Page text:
# Symmetric list with maximum in center

How to sort a list, e.g.

RandomInteger[{0, 100}, 50]


that the Maximum is in the center and all other elements are placed symetrically in descending order around the center?

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One way:

SeedRandom[1];

#[[1 ;; ;; 2]] ~Join~ Reverse[#[[2 ;; ;; 2]]] &@
Sort[RandomInteger[{0, 100}, 50]]
(*
{0, 3, 4, 10, 15, 18, 24, 26, 29, 30, 38, 43, 44, 47, 54, 65, 68, 68, \
70, 74, 76, 83, 86, 93, 100, 100, 97, 90, 86, 80, 75, 73, 69, 68, 67, \
56, 48, 45, 44, 43, 33, 30, 28, 25, 23, 17, 14, 6, 4, 1}
*)


Edit: Or, following @Mr.Wizard's suggestion,

#[[1 ;; ;; 2]] ~Join~ #[[Floor[Length[#], 2] ;; 1 ;; -2]] &@
Sort[RandomInteger[{0, 100}, 50]]

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Both shorter and faster: #[[;; ;; 2]] ~Join~ #[[-2 ;; 1 ;; -2]] & – Mr.Wizard Jul 20 '14 at 15:16
@Mr.Wizard I guess I never thought about spanning backwards -- Thanks! – Michael E2 Jul 20 '14 at 15:18
Yeah, it's a nice trick for reversing, but I think I got the spec wrong the first time, now corrected. Check it, will you? – Mr.Wizard Jul 20 '14 at 15:19
@Mr.Wizard Actually, as I started to edit, I think we have to worry whether the length of the list is odd or even. – Michael E2 Jul 20 '14 at 15:19
@MichaelE2 yes, having to worry about the length being odd or even makes things a lot uglier – acl Jul 20 '14 at 15:26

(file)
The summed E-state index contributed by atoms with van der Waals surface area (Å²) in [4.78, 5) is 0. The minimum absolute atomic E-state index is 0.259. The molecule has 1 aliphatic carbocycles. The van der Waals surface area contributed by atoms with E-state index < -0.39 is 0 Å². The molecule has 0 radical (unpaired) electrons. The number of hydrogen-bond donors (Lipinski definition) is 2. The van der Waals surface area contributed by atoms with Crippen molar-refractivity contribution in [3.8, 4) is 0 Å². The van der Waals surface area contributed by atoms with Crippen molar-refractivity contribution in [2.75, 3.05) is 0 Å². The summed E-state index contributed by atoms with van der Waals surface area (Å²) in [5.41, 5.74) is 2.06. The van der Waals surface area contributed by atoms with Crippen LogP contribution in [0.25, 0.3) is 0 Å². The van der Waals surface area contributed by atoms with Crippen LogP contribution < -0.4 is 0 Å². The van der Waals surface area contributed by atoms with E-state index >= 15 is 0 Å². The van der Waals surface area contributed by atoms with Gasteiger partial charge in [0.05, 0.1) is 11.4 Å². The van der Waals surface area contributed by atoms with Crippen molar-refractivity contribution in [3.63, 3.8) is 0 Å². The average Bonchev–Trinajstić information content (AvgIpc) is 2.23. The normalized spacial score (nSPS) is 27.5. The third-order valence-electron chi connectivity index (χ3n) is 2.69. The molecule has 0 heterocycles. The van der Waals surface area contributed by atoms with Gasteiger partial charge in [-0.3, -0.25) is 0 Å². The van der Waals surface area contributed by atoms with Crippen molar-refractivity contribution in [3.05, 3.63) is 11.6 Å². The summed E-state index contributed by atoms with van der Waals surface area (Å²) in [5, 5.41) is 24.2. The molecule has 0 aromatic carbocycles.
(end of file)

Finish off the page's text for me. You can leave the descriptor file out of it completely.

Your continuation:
For practice we could write the same thing as in Michael E2's answer with Range and Extract:

symSort[list_] := Module[
{l = Length@list},
Extract[Sort@list, List /@ Join @@ Range[{1, Floor[l, 2]}, {l, 1}, {2, -2}]]
]


Example:

SeedRandom[1];
symSort[RandomInteger[{0, 100}, 50]]

(* {0,3,4,10,15,18,24,26,29,30,38,43,44,47,54,65,68,68,
70,74,76,83,86,93,100,100,97,90,86,80,75,73,69,68,67,56,48,45,
44,43,33,30,28,25,23,17,14,6,4,1} *)


For lists with an even number of items we could also do

symSort[list_] := Join[First@#, Reverse@Last@#] &@Transpose@Partition[Sort@list, 2]

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Although this isn't quite as fast as Michael's revised method using negative stepping for reversal I find the following satisfyingly short and clean:

Join[#, Reverse @ #][[;; ;; 2]] &


Both methods are still very fast so I'd personally use this one. :-)

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It takes a little thought to see that it is always correct, but it's quite clever and clean, as you say. I believe it uses twice as much memory, but that's probably not much of a practical limitation. +1 – Michael E2 Jul 21 '14 at 13:24